Political editorial - "Brussels from the inside"
By on 28 May 2015
Energy Cities’ Director Claire Roumet takes us behind the scenes in Brussels and shares her opinion on the latest EU policy developments.
First battle on energy and climate issues at the European Parliament, about the proposals for using the Investment Plan, also called "Juncker Plan". What to say?
First thing is we hadn’t got a proposal from the European Commission called after the name of its President since Jacques Delors... However, the Investment Plan is far from being a new stage in the European integration process. It is more a guarantee to fuflfil national "wishlists" that together make a heterogeneous collection and certainly not a project for Europe.
It was the stake though, and this is why some very determined MEPs had chosen this as thir first political battle. MEPs Kathleen Van Brempt and Claude Turmes had offered and obtained from the Parliament’s ITRE Committee that investments would be earmarked and that EUR50 billion from the fund would be dedicated to the energy transition, notably at local level.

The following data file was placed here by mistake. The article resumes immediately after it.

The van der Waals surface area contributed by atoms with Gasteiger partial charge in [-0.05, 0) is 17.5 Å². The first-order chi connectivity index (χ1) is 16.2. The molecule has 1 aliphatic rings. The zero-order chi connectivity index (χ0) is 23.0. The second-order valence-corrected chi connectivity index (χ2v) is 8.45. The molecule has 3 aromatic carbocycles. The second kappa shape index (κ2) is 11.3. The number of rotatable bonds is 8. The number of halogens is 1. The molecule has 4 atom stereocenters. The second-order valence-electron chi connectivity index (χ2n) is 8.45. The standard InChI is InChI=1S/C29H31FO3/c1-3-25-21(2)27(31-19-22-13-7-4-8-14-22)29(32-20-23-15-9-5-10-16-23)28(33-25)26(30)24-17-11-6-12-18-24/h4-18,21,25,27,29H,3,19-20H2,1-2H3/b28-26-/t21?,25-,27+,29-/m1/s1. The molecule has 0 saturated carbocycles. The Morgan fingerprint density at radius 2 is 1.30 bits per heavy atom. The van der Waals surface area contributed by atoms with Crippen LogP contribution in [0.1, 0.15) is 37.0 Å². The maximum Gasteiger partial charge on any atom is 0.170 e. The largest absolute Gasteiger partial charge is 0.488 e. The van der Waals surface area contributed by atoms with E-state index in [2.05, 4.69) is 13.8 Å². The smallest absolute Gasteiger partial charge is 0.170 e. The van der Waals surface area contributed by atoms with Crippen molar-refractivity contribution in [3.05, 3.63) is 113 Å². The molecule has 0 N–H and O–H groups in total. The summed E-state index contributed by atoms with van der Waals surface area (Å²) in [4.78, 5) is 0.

It would have only been ensuring continuity as at least 20% of the Structural Funds have already been earmarked to energy transition. If the MEPs of the ITRE Commission followed Kathleen Van Brempt thanks to a compromise between parties, the Committee on Budgets denied ITRE’s competence to decide on the allocation of the funds. Moreover, the Conference of Presidents (of the Parliament’s Committees) desavowed the agreement between parties by going back on the compromise. And what for? No clear direction for the investments but, above all, the Parliament made things easy for the Commission and Member States.
The European Council and Commission, together with the EIB, were opposed to earmarking the funds, willing to keep control over the selection of projects. Did they get anything in return? Little chance. So why not, as a principle, showing that public money should be spent in a democratic way, thus following the Parliament’s opinion?
These negotiations only increase the "inter-governmental" character of the European Union, which, as a matter of fact, has a lot of trouble making its voice heard.
© photo European Commission